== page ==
The Resurgence of Dystopian Literature, Understanding China through Fiction, and more…

Deferred gratification is dead? Tell that to fans of serialised novels (The Guardian)

A man reading on a tablet

“Binge-watch” was Collins Dictionary’s word of the year in 2015. The popularity of serialised long-form television drama was quickly superseded by networks making entire series available whenever we chose, eliminating that enforced waiting period and losing something of its pleasure in the process. Publishing already gives us the option to binge-read a story; it’s called a novel.

Can India’s richest prize, JCB Prize for Literature, save literary fiction? (Live Mint)

The most promising development in the current scenario is translations from Indian languages, some of which are crossing over into foreign markets. Photo: Pradeep Gaur/Mint

To wonder whether the decline of literary publishing is due to the lack of publishable talent or the industry’s hesitation with taking risks with the genre is like revisiting the chicken-and-egg conundrum. But the third party in this equation, which usually escapes without the rap that it deserves on its knuckles, is the media. Over the last two decades, mainstream English media in India have phased out much of their culture sections, book reviews have become scarce, and often excuses for settling personal scores, favours to return, and axes to grind.

Neil Young Writing a Sci-Fi Novel Called Canary (Pitchfork)

Neil Young photo by Tim Mosenfelder/Getty Images

Neil Young recently sat down with Rolling Stone’s Patrick Doyle to discuss his role in the upcoming film Paradox. In the midst of the interview, he opened up about the sci-fi novel he’s been writing. It’s called Canary, and Young said it focused on a power company employee who gets caught exposing the corruption at his workplace. “He discovers the solar company he works for is a hoax,” he explained.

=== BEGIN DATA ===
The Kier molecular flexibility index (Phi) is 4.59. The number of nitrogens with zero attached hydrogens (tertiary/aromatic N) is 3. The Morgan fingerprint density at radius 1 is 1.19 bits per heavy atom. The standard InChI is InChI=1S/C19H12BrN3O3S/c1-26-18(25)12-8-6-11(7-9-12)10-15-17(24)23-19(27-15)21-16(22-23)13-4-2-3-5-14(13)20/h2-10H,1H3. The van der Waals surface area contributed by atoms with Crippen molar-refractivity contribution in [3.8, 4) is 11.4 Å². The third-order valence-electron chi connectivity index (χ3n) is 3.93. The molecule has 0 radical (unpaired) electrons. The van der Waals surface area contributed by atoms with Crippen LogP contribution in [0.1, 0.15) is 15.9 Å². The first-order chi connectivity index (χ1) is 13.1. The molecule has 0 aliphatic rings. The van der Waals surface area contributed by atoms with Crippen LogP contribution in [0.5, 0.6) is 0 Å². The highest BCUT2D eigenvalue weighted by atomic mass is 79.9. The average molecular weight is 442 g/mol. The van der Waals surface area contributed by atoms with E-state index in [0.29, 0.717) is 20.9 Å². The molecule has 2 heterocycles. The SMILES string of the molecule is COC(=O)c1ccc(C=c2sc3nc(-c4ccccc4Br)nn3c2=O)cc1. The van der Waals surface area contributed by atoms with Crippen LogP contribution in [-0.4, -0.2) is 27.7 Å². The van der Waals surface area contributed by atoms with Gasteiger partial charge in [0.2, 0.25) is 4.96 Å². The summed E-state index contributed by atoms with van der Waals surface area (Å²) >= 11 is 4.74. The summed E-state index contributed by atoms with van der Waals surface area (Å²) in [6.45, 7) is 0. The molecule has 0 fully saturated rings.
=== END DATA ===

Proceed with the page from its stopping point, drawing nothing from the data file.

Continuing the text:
Feature: Contemporary literature helps West better understand China (Xinhua Net)

Image result for chinese flag

Frances Weightman, a core researcher with the White Rose East Asia Center told Xinhua that contemporary Chinese literature will help the Western readers have a deeper understanding of China.

“We want to encourage and promote more people in the West to read the sorts of Chinese fiction which is popular in China today,” she said. “If we are talking about cross-cultural understanding then I think that is something which is very important.”

Weightman said that until recently in the UK “most people’s concept of Chinese literature tends to be classics… and sometimes people have just said Chinese literature is all very tragic.”

In the era of Trump, dystopian literature makes a comeback (The Weekender)


These novels, beyond telling stories of corruptive political regimes, foster and frame political conversations. The broader themes they introduce challenge our understanding of reality, and motivate us to think critically  about our world.

In a society fraught with political tension, literature is the perfect medium for discussing complicated and sensitive political issues. Dystopian novels can be springboards for change, warnings against governmental control or offer potential solutions to our problems.

In a way, dystopian literature itself is a rebellion, sanctioning creative expression and thought to ensure that we always have access to those freedoms.

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